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Friends with Tax Benefits: So You’re Crossing State Lines?
Friends with Tax Benefits: So You’re Crossing State Lines?

Listen Now: So You’re Crossing State Lines?

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Ever thought about becoming a digital nomad? Or maybe moving to a new state mid-year? Earning income in multiple states can make your taxes a little more complicated. In this episode Daniel, Kat, and Lauren dive into the nitty gritty of multi-state tax filing, and answer some of your questions like: How do you know how much you’ll owe in a given state if you move mid-year?

The views, information or opinions expressed during the Friends with Tax Benefits podcast series are solely those of the individuals involved and do not represent those of Intuit, TurboTax or any of its brands. The primary purpose of this podcast series is to educate and inform. This podcast series does not constitute financial, legal or other professional advice or services.

Full Episode Transcript:

Daniel: Hello, and welcome back to another episode of Friends With Tax Benefits with my two friends, Lauren and Kat.

Lauren: Hi.

Kat: Hi. Nice to see you.

Daniel: I want to shake it up a little bit this week. I want you to take a minute and I want you to think of the craziest efforts you went through to raise some cash fast, and I’m going to give you some examples. The two things I did, the most desperate cash raising efforts I ever tried outside of terrible jobs, detasseling corn or polishing metal in a factory for 10 hours a day.

When I was in college, I needed to keep my CD collection growing. And so I used to donate plasma twice a week and 20 bucks, the first donation, 15 the second each week. And then when we were pregnant with our first child, my wife wanted a doula and that was $500. And I’m like, “Goodness, we don’t have $500.” So I sold all my collectible seven inch records that I’d been collecting for forever. Surprisingly made a ton of money and then she needed a C-section. So we didn’t need a doula anyways. And so all that money went into the general fund. So, plasma and record sales were what I did. Did you two ever do anything crazy to raise some cash fast?

Kat: Well, first of all, Daniel, doula’s now, you said it was $500, tack on at least another zero on that end of what is running nowadays for a doula on the low end. Okay. I can’t say that personally, for my own self, that I did some crazy things to raise funds, but I was in a sorority and we used to have to raise money for our nonprofit, philanthropic efforts or whatever. And we had to get creative because you couldn’t keep doing the same things all the time. And I think one of the most, I felt, vulnerable moments was, I was selling and now to think about it… I was like, “What?” But we were selling cupcakes for donations. So whatever somebody wanted to give a cupcake for. Honestly, the best people who were buying the cupcakes were people who were probably not interested in the cupcakes at all. But-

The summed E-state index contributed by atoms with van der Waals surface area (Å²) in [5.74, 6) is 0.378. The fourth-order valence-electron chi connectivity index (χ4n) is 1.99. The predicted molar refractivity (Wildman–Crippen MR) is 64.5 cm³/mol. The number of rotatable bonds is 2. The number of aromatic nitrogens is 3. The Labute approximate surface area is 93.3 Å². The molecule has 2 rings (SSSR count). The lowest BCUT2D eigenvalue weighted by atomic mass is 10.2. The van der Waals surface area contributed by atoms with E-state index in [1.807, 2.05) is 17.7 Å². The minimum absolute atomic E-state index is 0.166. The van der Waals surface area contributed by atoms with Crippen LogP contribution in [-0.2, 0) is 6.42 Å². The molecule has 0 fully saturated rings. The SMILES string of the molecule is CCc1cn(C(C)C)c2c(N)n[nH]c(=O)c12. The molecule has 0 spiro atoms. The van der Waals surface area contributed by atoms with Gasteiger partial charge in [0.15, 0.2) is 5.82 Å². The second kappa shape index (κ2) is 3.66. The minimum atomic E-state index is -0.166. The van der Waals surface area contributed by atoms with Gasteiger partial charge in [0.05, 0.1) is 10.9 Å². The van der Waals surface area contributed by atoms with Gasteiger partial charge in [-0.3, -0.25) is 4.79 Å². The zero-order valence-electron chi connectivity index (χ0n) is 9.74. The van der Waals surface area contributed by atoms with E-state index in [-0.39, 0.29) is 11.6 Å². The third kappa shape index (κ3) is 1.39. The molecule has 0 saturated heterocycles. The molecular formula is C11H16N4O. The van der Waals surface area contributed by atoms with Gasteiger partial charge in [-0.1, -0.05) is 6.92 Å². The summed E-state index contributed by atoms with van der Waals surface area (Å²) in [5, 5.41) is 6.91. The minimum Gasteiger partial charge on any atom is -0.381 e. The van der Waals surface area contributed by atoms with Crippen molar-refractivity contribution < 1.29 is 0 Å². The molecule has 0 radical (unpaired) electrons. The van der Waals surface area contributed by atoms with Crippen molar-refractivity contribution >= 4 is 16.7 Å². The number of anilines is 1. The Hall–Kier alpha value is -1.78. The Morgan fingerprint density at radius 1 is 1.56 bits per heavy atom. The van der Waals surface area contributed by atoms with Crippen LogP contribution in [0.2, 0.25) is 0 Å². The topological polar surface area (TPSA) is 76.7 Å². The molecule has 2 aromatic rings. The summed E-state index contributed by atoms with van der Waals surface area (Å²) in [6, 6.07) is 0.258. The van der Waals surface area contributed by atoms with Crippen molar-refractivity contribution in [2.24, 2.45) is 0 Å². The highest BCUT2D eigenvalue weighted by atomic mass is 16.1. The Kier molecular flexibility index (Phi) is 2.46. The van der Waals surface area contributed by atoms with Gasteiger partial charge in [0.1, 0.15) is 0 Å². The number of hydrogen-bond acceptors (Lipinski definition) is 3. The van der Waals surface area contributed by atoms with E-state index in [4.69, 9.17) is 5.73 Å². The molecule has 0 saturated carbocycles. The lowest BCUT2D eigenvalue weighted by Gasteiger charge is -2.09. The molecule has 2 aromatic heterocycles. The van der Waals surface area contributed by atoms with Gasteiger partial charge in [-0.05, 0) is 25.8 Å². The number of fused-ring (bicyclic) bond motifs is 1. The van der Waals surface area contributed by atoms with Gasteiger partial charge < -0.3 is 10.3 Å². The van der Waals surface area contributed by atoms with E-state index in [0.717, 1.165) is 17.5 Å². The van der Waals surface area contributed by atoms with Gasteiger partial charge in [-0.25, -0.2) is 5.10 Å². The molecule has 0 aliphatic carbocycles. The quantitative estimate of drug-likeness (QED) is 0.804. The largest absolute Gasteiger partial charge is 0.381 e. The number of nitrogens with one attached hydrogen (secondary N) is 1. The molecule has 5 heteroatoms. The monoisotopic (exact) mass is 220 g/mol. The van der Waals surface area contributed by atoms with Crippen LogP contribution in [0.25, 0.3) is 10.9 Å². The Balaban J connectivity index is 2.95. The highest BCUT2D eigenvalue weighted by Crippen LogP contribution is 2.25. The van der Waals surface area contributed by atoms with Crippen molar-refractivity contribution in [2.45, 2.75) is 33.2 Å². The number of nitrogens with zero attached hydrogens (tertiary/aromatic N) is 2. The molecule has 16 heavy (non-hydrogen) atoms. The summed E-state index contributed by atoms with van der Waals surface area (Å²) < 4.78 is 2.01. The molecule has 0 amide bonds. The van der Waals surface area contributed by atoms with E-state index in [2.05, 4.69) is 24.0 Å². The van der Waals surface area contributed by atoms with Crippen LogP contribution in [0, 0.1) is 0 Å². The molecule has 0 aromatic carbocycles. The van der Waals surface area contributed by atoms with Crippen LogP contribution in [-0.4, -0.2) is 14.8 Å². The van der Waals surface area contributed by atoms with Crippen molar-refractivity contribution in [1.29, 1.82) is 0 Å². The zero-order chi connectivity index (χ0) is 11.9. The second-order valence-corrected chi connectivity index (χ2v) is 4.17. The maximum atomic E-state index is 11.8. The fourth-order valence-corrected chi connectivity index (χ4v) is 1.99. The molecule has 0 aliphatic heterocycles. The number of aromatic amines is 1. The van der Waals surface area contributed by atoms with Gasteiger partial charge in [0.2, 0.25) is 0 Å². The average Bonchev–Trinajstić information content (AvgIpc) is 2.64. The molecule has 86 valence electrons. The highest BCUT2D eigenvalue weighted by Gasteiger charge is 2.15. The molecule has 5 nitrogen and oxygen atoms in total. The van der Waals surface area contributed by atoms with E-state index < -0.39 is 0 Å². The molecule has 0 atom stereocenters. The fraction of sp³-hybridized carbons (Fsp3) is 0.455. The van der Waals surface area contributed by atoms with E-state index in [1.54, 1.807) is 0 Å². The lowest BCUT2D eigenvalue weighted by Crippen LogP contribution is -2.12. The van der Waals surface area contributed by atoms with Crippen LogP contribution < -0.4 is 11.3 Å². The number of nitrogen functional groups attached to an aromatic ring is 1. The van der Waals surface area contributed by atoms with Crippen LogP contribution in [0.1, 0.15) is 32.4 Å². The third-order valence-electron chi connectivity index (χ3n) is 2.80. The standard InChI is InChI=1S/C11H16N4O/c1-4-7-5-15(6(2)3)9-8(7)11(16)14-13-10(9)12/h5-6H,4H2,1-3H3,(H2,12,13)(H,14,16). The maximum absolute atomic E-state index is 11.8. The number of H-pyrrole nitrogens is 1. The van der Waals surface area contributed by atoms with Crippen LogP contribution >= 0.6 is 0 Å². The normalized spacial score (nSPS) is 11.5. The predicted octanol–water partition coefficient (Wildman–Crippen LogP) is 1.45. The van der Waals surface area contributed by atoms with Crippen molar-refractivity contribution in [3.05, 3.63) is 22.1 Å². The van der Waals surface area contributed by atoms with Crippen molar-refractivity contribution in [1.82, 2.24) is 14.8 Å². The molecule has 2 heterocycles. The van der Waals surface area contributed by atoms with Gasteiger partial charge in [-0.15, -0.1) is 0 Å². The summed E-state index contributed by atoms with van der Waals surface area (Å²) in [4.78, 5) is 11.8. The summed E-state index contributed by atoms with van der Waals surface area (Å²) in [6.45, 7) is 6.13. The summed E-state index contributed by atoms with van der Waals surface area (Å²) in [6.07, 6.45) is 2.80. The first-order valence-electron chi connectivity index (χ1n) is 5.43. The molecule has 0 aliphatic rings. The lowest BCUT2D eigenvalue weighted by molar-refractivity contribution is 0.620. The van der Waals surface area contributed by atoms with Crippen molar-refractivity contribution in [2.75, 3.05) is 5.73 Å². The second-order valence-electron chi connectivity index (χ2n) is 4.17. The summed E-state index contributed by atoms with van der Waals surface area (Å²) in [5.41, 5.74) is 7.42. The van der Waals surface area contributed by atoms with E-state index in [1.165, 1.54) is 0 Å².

Daniel: Exactly, yeah.

Kat: …were just trying to have a moment to chat. I know I could buy a cupcake. But yes, now I am a sucker if I see kids or youth selling anything, even if I don’t want it, I’m reliable to just give them some money if I have cash on hand.

Daniel: Keep the cupcake. What about you, Lauren?

Lauren: I love the plasma reference. I had a lot of friends in college who also sold plasma. I thought about selling my eggs.

Kat: I think most women have, when you see how much they’re going for Lauren, you’re like, “Dang, really.”

Lauren: I mean, I’m college educated! I didn’t go through with it, but I definitely thought about it pretty seriously. So the only thing I’ve really done to get cash really quickly like that, I did drive an Uber as a way to make some extra money for a trip I was taking with my sister to Turkey. So I just wanted some extra spending money and thought, let me just Uber for a while, see what it’s like, get some extra money. So that was really an experience.

Daniel: Well, our wonderful producers recommended a show to me called Broad City. And in this show, Ilana and Abbi wanted to see Lil Wayne and they didn’t have enough money. And so they were hustling all over the city and they’re in New York City and they wouldn’t surprise me if they had to cross state lines, but they were filching some office supplies and returning it to the store from their office. And all they got is store credit. And they’re like, “Dang it, what am I going to do at this store credit?” And playing the buckets and the street and trying to raise some dollars, but that is something I definitely would’ve done in college to play those buckets.

And they made $0 doing that because a break dancer came and stole the show and that person got all the money. And then finally in the climax of the episode, they cleaned the apartment of a man who fetishized wearing a diaper and acting like a baby, but he only spoke baby talk. So he couldn’t actually pay them. So in these desperate attempts to raise money for Young Wheezy, it reminded me of my college life of hustling all over the place. And in fact trying to maintain the scrappy lifestyle we were and so.

Lauren: Amazing.

Kat: I have not seen Broad City, but I think we should clarify that if they wanted to see Lil Wayne and Young Wheezy are not the same.